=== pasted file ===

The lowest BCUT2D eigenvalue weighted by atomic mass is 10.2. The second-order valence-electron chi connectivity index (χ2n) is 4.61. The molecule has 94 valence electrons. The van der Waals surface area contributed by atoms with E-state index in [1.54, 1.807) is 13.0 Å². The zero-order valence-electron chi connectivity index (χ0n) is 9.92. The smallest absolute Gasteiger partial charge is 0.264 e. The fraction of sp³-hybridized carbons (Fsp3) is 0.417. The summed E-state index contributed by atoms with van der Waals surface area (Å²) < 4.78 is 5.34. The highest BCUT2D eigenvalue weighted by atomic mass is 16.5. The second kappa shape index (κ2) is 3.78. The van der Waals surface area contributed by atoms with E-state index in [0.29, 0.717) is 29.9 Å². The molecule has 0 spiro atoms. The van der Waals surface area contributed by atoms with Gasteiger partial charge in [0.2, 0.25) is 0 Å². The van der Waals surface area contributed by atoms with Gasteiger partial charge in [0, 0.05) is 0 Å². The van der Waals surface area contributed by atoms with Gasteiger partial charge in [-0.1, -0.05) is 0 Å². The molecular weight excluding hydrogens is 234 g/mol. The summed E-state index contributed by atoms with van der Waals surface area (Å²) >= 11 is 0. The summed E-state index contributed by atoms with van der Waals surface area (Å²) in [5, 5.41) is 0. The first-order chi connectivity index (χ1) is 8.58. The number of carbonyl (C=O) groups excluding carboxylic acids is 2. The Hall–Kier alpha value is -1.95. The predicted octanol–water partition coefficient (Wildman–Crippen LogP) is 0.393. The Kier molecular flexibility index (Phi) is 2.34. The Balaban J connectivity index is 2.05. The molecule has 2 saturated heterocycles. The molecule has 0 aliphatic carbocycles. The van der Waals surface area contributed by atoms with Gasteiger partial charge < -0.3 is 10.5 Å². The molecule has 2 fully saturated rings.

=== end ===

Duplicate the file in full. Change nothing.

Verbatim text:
The lowest BCUT2D eigenvalue weighted by atomic mass is 10.2. The second-order valence-electron chi connectivity index (χ2n) is 4.61. The molecule has 94 valence electrons. The van der Waals surface area contributed by atoms with E-state index in [1.54, 1.807) is 13.0 Å². The zero-order valence-electron chi connectivity index (χ0n) is 9.92. The smallest absolute Gasteiger partial charge is 0.264 e. The fraction of sp³-hybridized carbons (Fsp3) is 0.417. The summed E-state index contributed by atoms with van der Waals surface area (Å²) < 4.78 is 5.34. The highest BCUT2D eigenvalue weighted by atomic mass is 16.5. The second kappa shape index (κ2) is 3.78. The van der Waals surface area contributed by atoms with E-state index in [0.29, 0.717) is 29.9 Å². The molecule has 0 spiro atoms. The van der Waals surface area contributed by atoms with Gasteiger partial charge in [0.2, 0.25) is 0 Å². The van der Waals surface area contributed by atoms with Gasteiger partial charge in [0, 0.05) is 0 Å². The van der Waals surface area contributed by atoms with Gasteiger partial charge in [-0.1, -0.05) is 0 Å². The molecular weight excluding hydrogens is 234 g/mol. The summed E-state index contributed by atoms with van der Waals surface area (Å²) >= 11 is 0. The summed E-state index contributed by atoms with van der Waals surface area (Å²) in [5, 5.41) is 0. The first-order chi connectivity index (χ1) is 8.58. The number of carbonyl (C=O) groups excluding carboxylic acids is 2. The Hall–Kier alpha value is -1.95. The predicted octanol–water partition coefficient (Wildman–Crippen LogP) is 0.393. The Kier molecular flexibility index (Phi) is 2.34. The Balaban J connectivity index is 2.05. The molecule has 2 saturated heterocycles. The molecule has 0 aliphatic carbocycles. The van der Waals surface area contributed by atoms with Gasteiger partial charge < -0.3 is 10.5 Å². The molecule has 2 fully saturated rings.